Running used to appear on my to-do list somewhere after "read the dictionary" and before "get a lobotomy." Now I'm training for my first marathon -- the 2014 TCS New York City Marathon. Previously, my longest run of all time was somewhere around 3 miles, circa 2004, but I signed up with a charity called Team for Kids and have been conditioning with the group for the past 21 weeks. The experience has been immeasurable, to say the least. That's why when I recently came across Selma Kalousek's New York Times essay about how she, a longtime runner, was able to complete a marathon on "cigarettes and sexual frustration," I felt compelled to shed light on another way people cross the finish line -- through hard work, dedication and camaraderie.
Admittedly, the title of Kalousek's piece intrigued me. I thought I might be in for a tongue-in-cheek read, but as a whole I found the essay to be an utter let-down. It was tragically uninspiring. I wouldn't have thought twice about it, except that her words bothered my teammates. And that bothered me.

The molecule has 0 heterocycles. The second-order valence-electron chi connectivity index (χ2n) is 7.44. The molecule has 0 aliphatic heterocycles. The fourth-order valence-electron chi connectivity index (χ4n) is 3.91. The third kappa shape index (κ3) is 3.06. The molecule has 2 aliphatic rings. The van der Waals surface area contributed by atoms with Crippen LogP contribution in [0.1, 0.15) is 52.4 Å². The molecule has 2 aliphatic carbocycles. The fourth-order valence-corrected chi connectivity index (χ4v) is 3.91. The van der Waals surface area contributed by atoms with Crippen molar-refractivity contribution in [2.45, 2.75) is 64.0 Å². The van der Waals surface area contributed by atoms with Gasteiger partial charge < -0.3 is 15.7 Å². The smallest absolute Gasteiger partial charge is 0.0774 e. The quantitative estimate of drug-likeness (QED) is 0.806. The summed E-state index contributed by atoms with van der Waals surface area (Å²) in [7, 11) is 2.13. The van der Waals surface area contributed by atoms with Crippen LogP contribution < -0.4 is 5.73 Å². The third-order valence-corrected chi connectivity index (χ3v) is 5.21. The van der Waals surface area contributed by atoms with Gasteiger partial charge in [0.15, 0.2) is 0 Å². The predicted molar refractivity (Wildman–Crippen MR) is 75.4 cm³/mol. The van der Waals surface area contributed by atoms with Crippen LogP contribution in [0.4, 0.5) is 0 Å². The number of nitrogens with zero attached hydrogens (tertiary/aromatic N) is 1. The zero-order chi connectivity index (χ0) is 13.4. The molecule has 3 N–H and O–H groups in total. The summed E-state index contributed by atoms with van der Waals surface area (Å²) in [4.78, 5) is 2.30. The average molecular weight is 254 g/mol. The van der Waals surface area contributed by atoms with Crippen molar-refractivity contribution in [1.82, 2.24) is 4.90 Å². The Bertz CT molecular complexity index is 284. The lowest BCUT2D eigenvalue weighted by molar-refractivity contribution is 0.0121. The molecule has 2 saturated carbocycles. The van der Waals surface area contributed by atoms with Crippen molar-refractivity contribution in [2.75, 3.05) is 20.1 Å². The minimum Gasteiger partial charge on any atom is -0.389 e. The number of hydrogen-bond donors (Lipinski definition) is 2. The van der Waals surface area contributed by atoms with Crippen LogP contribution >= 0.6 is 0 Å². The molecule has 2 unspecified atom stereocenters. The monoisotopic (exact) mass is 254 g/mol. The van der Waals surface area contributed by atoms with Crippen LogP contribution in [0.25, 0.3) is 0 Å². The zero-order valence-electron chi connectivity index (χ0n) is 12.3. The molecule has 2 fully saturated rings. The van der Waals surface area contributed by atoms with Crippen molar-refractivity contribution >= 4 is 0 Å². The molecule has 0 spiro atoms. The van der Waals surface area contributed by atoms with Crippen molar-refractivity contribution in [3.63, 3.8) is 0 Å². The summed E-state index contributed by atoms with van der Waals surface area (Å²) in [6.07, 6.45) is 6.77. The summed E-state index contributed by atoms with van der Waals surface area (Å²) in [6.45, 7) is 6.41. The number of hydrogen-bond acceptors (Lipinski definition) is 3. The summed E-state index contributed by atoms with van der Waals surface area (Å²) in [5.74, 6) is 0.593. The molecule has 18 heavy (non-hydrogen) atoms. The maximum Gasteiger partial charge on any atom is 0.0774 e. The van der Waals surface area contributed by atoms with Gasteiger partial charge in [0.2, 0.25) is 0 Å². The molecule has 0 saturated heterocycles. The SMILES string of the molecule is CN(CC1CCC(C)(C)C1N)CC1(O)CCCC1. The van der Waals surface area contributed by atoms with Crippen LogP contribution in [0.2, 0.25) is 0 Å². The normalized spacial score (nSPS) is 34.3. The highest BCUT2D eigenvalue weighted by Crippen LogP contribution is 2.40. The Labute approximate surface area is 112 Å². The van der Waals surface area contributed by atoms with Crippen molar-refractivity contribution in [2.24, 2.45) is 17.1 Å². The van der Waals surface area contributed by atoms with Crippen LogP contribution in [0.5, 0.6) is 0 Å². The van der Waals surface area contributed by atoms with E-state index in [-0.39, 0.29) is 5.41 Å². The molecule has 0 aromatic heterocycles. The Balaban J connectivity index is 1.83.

I'm by no means an experienced runner. To me, running was an activity saved for catching the subway, or a knee-jerk reaction to seeing a Mister Softee truck turn the corner. Then, when a broken wrist prevented me from enjoying activities like yoga and Pilates, I drew inspiration from my fiancé's dedication to the sport and decided to hit the streets myself.
GPS technology allowed me to indulge my inner nerd, and obsessing over stats helped motivate me to slowly build up my mileage. In less than two months, I was running my first race, a 5-miler on a hot, sunny day in Central Park. After crossing the finish line and realizing, "Oh! I'm not dead!" I beamed with satisfaction. I thought I might even want to do it again, perhaps a longer race. Maybe. One day. That day came in October 2013 after a super-fast runner friend convinced me I could complete the Staten Island Half Marathon. With three months of training on my own, I ran it at a 9:31 pace. I was humbled and proud.
Then I took a six-month hiatus.
I signed up for a second half, the 2014 Brooklyn Half Marathon, but it was clear that I needed goals to stay motivated. When I went to pick up my bib at the pre-race party that May, the air was filled with anticipation and excitement. I would be lying if I said I hadn't been thinking about running a full marathon, but whenever the idea would pop into my head, I would quickly dismiss it as something only bionic humans could do. That all changed when I came across the Team for Kids booth.